BATES: Well, they said that I was like a traffic cop. [LAUGH] I'm sitting, you have to visualize what this setup is like. I’m sitting in a hallway between rows of cells. Because, again, remember they're in solitary confinement, so they cannot be around another human being, even another prisoner.  

So, as they're brought from their individual cells, and they are shackled, by their feet, by their hands, and then placed into a separate cell within my sort of makeshift classroom. And so, I have, typically I would have, maybe four cells on my left-hand side, four cells on my right-hand side, in this narrow hallway where I'm sitting in between.  

And yes, absolutely. They would for the most part just engage in conversation and debate among one another, and my role for the most part was just pointing at the next person to talk. [LAUGH] Or asking them to be patient and wait their turn because sometimes it would get so animated, but just so excited.  

And you can imagine these prisoners spend years, not just, you know, 30 days in the hole, not that sort of thing. They spend years in solitary and have very little opportunity to speak to another human being, and much less to speak about Shakespeare, so very exciting for them.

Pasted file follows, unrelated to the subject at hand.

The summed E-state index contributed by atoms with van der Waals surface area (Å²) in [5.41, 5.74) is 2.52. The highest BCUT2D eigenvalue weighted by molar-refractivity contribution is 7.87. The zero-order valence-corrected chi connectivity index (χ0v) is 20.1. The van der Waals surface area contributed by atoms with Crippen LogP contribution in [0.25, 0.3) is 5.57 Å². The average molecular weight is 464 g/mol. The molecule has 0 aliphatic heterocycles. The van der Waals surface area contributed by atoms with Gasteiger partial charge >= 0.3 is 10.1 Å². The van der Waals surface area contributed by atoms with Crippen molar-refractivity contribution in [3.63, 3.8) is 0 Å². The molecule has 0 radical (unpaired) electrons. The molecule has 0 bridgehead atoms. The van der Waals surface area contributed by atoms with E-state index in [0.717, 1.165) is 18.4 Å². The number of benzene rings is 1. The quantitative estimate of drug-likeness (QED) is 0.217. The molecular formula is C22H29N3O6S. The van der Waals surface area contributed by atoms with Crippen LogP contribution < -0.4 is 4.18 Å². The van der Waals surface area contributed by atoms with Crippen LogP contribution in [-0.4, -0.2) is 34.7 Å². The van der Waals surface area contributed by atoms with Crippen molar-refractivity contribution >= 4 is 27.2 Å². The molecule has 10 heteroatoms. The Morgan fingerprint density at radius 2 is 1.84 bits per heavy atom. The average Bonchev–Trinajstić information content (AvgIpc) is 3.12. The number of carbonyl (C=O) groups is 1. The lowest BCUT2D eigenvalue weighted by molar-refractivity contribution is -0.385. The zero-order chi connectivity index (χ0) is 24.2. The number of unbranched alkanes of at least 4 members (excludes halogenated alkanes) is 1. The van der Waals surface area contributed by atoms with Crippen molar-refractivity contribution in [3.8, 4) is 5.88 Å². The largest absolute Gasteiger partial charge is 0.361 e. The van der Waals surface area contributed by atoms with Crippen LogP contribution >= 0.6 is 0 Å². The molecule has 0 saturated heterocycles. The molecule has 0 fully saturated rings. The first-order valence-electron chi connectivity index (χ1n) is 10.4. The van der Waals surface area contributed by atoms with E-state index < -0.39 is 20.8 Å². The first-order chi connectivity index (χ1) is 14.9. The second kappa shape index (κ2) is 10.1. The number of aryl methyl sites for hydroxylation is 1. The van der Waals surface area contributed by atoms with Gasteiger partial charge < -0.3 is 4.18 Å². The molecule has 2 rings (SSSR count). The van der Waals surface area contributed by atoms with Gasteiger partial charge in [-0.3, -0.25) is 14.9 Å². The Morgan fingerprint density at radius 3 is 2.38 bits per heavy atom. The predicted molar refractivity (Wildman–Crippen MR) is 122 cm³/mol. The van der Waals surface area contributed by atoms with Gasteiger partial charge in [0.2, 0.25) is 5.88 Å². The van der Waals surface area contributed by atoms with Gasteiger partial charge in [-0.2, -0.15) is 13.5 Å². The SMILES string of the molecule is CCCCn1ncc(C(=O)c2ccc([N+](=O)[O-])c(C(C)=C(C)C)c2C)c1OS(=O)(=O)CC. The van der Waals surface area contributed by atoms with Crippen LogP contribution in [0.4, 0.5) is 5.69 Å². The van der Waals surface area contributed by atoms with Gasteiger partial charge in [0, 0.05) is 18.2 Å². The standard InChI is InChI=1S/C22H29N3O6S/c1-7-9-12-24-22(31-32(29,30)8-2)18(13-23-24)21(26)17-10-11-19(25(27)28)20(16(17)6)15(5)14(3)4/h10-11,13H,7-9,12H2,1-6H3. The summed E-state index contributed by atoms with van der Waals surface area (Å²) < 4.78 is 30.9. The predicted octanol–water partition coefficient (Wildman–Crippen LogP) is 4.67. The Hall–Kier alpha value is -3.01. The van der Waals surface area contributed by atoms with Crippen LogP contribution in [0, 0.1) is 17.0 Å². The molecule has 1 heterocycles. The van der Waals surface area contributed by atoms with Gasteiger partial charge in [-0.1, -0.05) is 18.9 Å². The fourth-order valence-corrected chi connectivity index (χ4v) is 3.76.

[CLIP from Indiana State University:]

INMATE: There's very little back there that's intellectually stimulating, and you just sit and you stew. It’s just not a very healthy, mentally healthy, place to be.

BOGAEV: Well, what about the language of Shakespeare, the text itself. The language is so scary and challenging to students, and many of these guys didn't have much education. Didn't they have problems with the language?

BATES: Well, I love that you said "scary.” I wanted... I was going to say, "Yeah, college students are frightened, but the prisoners were not afraid. They were fearless."  

They, again, they didn't bring that academic background to it, which I loved as a professor, because it was so exciting. It was like being with Shakespeare's original audience, I thought sometimes. You know, these guys didn't know where Hamlet was going; they didn't know how Macbeth was going to end. And maybe some of Shakespeare's original audience felt the same thing, and that was exciting.